​​What to do When Severe Weather Strikes

​​​Before the Storm Arrives​

Emergency Supply Checklist

  • Candles and matches
  • Bottled water, electrolyte drinks and a cooler
  • First aid supplies and prescription medications
  • Protective clothing, rain gear and sturdy shoes
  • Sterno, charcoal and lighter fluid
  • Non-perishable food items and a manual can opener
  • Flashlight, battery-operated radio and a two-week supply of batteries
  • Hammer, nails, masking tape, plywood and plastic for quick repairs
  • Cash (ATMs may not be operating)

Things To Do

  • Store enough drinking water to last several days​
  • Bring your pets inside​
  • Clear your yard of any unsecured objects 
  • Keep your car fueled and ready to go 
  • Have a map on hand
  • Leave your home if you are advised to evacuate
  • Monitor weather reports for updated information
  • Take insurance policies and a valid ID that shows your home address 
  • Board windows to reduce the risk of broken glass​

​​During the Storm

Stay in a small, interior room – away from windows and doors

house diagram

If a hurricane hits while you are at home:

  • ​Go to a small, interior room that has strong structural support.
  • Stay away from windows and outside doors.​

Stay indoors when the eye of the hurricane — the calm cent​er of the storm — passes over: the winds will return, possibly with greater force.​

​​​After the Storm Passes​​​

​​Report downed power lines to 713-207-2222 or 800-332-7143​

  • Leave the house only when it is absolutely safe to do so.
  • Stay at least 10 feet away from low-hanging or fallen power lines. Contact with a live power line can kill or seriously injure you.
  • Beware of snakes, insects or animals driven to higher ground by flooding.
  • If you experienced flooding and water has risen above the electrical outlets in your home, contact a licensed electrician before turning on the main circuit breaker or trying to restore power.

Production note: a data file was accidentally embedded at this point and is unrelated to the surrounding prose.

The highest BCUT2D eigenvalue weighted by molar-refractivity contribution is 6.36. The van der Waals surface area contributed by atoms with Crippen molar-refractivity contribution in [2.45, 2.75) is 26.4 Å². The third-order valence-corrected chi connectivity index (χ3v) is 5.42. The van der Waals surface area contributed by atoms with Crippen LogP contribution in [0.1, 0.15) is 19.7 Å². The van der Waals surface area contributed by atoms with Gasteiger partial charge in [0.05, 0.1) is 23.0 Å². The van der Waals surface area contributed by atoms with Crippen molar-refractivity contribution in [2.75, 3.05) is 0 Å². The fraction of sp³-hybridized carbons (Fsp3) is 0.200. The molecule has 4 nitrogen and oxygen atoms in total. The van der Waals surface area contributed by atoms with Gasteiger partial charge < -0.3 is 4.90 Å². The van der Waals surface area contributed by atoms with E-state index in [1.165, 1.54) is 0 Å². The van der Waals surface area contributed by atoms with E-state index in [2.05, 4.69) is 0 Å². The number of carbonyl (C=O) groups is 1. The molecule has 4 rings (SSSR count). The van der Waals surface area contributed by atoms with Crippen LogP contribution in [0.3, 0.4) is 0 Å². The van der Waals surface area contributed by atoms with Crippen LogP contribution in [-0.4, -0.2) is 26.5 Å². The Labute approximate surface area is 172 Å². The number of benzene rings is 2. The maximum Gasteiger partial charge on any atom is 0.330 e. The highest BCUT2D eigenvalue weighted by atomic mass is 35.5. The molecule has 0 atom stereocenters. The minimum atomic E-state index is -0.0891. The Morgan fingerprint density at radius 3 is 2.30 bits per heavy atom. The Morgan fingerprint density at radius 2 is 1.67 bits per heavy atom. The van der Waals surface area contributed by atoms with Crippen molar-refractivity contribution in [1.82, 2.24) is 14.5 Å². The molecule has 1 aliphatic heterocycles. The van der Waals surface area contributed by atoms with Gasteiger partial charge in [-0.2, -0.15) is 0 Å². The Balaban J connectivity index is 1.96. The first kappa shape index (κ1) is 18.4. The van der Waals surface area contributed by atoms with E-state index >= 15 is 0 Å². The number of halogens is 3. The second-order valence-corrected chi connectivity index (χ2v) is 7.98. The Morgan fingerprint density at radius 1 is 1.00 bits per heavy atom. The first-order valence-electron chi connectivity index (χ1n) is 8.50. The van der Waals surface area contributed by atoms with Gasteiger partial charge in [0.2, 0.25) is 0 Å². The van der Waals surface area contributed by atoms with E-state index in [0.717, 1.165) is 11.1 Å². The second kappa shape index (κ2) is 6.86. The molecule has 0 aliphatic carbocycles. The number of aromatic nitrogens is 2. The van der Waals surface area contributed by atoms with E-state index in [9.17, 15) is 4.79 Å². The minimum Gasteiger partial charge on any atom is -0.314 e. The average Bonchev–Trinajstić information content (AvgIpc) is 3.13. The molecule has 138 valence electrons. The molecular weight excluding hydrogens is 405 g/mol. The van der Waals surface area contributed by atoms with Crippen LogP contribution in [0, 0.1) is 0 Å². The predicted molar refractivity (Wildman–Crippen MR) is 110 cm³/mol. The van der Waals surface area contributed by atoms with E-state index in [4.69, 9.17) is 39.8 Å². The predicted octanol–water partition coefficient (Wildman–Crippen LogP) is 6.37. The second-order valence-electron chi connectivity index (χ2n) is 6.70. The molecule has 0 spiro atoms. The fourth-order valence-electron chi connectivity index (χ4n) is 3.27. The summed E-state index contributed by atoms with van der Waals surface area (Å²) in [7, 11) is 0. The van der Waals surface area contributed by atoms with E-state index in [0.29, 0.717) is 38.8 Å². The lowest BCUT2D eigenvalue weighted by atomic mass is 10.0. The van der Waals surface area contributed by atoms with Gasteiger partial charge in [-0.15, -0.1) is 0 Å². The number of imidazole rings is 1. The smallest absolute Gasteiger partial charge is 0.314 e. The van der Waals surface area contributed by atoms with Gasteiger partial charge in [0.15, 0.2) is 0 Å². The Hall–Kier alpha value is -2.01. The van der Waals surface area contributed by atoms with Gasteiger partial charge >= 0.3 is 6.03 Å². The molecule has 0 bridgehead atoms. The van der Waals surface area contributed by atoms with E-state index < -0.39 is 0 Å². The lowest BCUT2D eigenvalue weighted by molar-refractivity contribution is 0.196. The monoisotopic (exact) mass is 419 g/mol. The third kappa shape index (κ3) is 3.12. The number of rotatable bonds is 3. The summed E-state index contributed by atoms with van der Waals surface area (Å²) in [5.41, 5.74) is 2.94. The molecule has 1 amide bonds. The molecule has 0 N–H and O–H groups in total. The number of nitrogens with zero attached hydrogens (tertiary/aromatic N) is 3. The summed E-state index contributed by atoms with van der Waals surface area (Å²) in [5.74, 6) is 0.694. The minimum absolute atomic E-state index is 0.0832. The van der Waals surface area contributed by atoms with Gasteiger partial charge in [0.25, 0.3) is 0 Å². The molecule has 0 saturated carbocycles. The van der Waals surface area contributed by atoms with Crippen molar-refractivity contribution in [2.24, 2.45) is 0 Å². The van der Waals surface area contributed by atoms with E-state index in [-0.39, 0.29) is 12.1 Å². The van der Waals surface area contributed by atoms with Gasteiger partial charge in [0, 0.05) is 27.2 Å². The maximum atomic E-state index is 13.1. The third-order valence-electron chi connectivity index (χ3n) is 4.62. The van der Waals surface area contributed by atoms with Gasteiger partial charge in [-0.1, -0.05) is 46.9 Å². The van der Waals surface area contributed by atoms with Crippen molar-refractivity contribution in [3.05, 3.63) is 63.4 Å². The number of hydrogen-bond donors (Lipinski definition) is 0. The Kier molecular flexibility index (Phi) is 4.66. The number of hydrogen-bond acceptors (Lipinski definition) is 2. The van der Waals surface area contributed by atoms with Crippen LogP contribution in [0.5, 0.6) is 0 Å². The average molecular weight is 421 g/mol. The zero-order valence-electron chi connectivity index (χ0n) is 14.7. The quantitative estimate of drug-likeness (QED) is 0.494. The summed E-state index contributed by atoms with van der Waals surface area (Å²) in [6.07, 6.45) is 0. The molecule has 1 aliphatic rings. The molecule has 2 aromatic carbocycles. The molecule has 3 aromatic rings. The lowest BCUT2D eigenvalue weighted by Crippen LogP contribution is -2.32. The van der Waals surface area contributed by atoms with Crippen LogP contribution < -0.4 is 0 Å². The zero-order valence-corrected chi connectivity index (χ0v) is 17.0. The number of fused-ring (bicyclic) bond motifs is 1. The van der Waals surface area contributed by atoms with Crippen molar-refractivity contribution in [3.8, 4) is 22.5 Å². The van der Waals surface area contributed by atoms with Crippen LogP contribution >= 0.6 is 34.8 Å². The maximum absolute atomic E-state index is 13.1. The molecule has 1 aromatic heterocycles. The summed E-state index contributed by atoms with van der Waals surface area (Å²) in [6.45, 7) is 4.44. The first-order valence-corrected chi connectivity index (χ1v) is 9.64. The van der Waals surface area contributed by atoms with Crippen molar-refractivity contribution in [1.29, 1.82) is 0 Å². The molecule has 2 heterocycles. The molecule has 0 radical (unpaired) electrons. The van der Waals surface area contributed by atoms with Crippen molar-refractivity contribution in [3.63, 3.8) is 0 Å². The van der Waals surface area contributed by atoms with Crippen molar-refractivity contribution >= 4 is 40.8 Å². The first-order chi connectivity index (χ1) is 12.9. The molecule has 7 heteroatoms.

• If your electrical appliances an​​d electronic equipment have been submerged in water:
    • All the appliances and equipment need to dry thoroughly for at least one week.
    • Have them checked by a qualified repair person before turning them on.
  • If the outside unit of an air conditioning system has been under w​ater, mud and water may have accumulated in the controls. Have the unit checked by a qualified air conditioning technician.
  • Check your weatherhead - in many post-storm restoration cases, the problem is with customer-owned electrical equipment, such as the weatherhead that connects the overhead power line or service drop owned by CenterPoint Energy to your home or business. Such problems will need to be repaired by an electrician before customers can receive service from CenterPoint Energy.
  • If you evacuated your home and want to know if your home has power - please do not call CenterPoint Energy in the first few days following the storm as we are busy handling emergencies. Instead you can:
    • Call your answering machine to see if it picks up
    • Call your neighbors
    • Monitor the news media
    • Check CenterPoint Energy's Web site
  • If you evacuated your home:
    • Re-enter it with caution.
    • Use a flashlight to look around
    • Don't strike a match (there could be breaks in your gas line).
  • Assess and photograph damage to your home and its contents.
  • Notify your insurance agent of any losses incurred and where you can be reached.
  • Make temporary repairs to correct any safety hazards or minimize further damage.
  • Avoid driving. Roads should be left clear for emergency vehicles.
  • Be patient. Cleaning up after a hurricane is a team effort involving many local, state and federal agencies.​​​​​